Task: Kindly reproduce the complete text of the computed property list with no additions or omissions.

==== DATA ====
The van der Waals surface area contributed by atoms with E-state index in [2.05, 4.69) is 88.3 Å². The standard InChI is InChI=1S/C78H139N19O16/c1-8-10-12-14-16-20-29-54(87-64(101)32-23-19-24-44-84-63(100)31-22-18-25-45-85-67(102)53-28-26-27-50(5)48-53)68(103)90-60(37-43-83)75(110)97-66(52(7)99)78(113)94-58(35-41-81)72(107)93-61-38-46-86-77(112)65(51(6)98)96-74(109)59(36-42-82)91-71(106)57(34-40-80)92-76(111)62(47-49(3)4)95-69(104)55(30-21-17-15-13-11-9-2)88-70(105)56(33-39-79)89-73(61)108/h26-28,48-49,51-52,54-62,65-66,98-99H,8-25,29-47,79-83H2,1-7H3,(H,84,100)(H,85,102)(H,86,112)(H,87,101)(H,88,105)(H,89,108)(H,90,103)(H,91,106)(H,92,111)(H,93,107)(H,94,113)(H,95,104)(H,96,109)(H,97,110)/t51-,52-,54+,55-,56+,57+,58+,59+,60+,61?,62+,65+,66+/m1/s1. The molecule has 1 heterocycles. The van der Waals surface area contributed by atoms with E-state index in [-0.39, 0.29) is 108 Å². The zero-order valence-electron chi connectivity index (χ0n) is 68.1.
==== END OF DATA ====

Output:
The van der Waals surface area contributed by atoms with E-state index in [2.05, 4.69) is 88.3 Å². The standard InChI is InChI=1S/C78H139N19O16/c1-8-10-12-14-16-20-29-54(87-64(101)32-23-19-24-44-84-63(100)31-22-18-25-45-85-67(102)53-28-26-27-50(5)48-53)68(103)90-60(37-43-83)75(110)97-66(52(7)99)78(113)94-58(35-41-81)72(107)93-61-38-46-86-77(112)65(51(6)98)96-74(109)59(36-42-82)91-71(106)57(34-40-80)92-76(111)62(47-49(3)4)95-69(104)55(30-21-17-15-13-11-9-2)88-70(105)56(33-39-79)89-73(61)108/h26-28,48-49,51-52,54-62,65-66,98-99H,8-25,29-47,79-83H2,1-7H3,(H,84,100)(H,85,102)(H,86,112)(H,87,101)(H,88,105)(H,89,108)(H,90,103)(H,91,106)(H,92,111)(H,93,107)(H,94,113)(H,95,104)(H,96,109)(H,97,110)/t51-,52-,54+,55-,56+,57+,58+,59+,60+,61?,62+,65+,66+/m1/s1. The molecule has 1 heterocycles. The van der Waals surface area contributed by atoms with E-state index in [-0.39, 0.29) is 108 Å². The zero-order valence-electron chi connectivity index (χ0n) is 68.1.